Chuck Close in studio
Chuck Close in studio

Today Close must be the world’s most successful and prolific ‘disabled’ artist. It’s hardly an appropriate word, as he has stubbornly transformed his disability into a creative opportunity. He owes a debt to a personality trait inherited from his mother, that prompts him to go against the grain of his natural inclinations. If he feels he is “lazy, slobby and indecisive”, as Richard Schiff writes in a catalogue essay, then he “volunteers for new habits.”
Although Close claims to be impatient, he has worked – at first by choice and now largely through necessity – in the most slow and fastidious manner. It’s a discipline that many able-bodied artists would have done well to emulate. (Brett Whiteley springs to mind!)
Depending on the complexity of the task, print-making can be the slowest of all mediums. In Close’s hands it has become an arena for staggeringly complex innovations that have required the assistance of master printmakers such as Joe Wilfer, Donald Farnsworth and David Lasry. Being confined to a wheelchair Close has had to use assistants for many tasks, and this seems to have inclined him towards printmaking as an activity that entails a genuine creative collaboration between artist and technician.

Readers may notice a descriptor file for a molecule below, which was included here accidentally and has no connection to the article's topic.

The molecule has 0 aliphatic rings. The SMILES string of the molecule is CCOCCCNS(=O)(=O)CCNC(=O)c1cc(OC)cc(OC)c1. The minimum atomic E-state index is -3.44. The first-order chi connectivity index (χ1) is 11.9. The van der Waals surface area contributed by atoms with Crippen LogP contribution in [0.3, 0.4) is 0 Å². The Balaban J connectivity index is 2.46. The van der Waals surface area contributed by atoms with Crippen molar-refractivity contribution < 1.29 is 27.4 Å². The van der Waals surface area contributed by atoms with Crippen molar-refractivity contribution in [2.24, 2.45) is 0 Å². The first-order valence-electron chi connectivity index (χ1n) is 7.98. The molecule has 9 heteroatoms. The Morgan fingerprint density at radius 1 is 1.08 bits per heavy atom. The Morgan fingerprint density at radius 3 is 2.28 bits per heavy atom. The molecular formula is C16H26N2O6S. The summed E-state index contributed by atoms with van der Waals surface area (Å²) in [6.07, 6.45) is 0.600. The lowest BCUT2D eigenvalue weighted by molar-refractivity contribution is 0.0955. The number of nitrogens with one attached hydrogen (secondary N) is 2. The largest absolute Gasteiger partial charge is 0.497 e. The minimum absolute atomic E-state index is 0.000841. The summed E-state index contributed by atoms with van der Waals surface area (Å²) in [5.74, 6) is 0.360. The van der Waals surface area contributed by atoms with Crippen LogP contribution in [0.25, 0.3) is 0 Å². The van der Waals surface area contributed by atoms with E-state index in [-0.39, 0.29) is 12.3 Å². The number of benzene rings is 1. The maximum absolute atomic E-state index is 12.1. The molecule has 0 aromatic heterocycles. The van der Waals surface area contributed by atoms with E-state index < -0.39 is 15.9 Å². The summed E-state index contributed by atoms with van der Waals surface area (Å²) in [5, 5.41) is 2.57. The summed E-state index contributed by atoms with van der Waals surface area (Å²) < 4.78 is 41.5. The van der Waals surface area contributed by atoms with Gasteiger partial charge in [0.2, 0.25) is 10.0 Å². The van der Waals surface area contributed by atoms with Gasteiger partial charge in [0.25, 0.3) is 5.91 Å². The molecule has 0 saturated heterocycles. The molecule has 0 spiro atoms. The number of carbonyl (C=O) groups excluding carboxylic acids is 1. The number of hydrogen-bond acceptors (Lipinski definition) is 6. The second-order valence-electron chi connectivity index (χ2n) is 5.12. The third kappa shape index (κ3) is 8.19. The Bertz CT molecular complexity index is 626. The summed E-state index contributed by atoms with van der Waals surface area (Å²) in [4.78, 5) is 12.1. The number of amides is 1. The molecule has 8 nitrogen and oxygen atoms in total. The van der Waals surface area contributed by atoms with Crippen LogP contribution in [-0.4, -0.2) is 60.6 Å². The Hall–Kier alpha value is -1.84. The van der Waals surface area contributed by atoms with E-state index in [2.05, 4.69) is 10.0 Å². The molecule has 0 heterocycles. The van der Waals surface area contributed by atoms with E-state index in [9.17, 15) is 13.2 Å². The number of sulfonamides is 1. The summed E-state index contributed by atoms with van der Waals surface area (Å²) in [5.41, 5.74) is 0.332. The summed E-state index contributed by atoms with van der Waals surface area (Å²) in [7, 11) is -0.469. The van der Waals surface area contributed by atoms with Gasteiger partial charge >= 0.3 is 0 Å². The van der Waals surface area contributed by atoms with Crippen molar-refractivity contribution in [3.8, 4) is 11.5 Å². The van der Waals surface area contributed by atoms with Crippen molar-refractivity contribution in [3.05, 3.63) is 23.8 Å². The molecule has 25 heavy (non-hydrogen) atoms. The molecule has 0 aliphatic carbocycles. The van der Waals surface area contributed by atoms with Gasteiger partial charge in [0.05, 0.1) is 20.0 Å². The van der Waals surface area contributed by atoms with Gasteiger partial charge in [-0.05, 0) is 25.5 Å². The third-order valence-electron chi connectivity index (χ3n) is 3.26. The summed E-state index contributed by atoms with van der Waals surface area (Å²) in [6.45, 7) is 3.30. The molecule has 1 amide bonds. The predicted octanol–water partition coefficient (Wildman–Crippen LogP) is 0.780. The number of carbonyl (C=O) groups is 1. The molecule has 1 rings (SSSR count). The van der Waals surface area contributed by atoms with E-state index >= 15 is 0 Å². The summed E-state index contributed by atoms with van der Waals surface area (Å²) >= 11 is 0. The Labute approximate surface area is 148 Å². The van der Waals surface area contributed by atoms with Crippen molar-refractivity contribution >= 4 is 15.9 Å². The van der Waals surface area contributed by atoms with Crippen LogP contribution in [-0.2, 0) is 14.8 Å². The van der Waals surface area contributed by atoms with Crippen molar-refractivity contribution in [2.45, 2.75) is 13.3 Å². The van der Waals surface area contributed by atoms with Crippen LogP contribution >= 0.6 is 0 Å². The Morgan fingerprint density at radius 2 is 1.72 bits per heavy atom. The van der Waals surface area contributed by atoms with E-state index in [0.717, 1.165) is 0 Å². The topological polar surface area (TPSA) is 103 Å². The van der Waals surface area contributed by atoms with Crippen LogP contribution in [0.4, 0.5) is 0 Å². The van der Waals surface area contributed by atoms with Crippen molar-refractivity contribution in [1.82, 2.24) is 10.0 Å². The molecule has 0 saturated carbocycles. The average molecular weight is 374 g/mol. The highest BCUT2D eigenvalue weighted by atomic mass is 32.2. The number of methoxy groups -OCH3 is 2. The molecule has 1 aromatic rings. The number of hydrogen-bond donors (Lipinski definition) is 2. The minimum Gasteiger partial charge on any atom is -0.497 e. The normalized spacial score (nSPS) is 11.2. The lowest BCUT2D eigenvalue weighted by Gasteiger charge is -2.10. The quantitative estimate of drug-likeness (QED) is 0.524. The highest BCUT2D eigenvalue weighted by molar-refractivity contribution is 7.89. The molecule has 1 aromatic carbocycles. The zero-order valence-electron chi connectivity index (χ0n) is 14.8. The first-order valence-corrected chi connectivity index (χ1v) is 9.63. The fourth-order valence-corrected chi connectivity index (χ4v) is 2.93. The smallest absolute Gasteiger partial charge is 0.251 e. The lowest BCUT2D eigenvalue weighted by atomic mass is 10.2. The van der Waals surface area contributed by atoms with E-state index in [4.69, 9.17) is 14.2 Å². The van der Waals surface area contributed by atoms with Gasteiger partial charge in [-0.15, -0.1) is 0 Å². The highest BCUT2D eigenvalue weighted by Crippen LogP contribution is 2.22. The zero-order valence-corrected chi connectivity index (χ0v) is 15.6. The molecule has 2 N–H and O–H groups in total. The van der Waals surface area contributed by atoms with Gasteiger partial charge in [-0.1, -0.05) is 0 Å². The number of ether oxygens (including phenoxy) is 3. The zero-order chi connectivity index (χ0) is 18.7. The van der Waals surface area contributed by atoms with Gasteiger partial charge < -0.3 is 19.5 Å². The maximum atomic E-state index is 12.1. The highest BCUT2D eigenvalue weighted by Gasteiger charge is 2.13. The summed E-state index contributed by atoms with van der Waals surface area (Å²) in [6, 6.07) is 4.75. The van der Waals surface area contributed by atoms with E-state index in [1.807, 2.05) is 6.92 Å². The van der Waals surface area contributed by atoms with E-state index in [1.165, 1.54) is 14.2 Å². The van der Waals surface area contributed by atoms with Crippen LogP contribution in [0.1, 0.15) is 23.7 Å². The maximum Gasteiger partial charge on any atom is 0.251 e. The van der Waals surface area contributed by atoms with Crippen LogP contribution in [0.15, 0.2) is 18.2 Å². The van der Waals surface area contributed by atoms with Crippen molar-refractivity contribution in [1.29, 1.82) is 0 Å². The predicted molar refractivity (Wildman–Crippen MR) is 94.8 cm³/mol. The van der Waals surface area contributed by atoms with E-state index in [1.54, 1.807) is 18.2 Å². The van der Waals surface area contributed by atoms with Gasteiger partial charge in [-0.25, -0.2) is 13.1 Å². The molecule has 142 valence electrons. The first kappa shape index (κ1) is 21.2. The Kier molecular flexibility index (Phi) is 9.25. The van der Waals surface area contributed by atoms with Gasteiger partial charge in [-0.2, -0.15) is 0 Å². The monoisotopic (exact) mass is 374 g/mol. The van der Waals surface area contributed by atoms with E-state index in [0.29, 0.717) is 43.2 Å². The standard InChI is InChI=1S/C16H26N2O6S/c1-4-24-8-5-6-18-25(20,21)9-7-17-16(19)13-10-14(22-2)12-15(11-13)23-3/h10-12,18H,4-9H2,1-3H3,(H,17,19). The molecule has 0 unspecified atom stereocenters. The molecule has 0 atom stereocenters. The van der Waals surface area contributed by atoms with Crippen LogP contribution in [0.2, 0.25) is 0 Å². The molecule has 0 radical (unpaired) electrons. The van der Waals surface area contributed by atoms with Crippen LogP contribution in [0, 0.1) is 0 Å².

Prints are often viewed as merely a secondary art, hardly more than a commercial spin-off from painting. In pre-photographic times it was commonplace for a famous painting to copied in the form of an etching or engraving and given a wide, popular circulation. J.M.W. Turner made a healthy income from the sale of prints. Bartolozzi’s print based on Webber’s The Death of Cook, was the best-seller of the Romantic era.
Close takes a completely antithetical approach. The print generally comes first, and may take considerably longer to finish than a painting, especially if it generates a range of problems that need to be solved along the way. The lessons learned from these processes are fed back into Close’s paintings, refining his understanding of colour, texture and composition.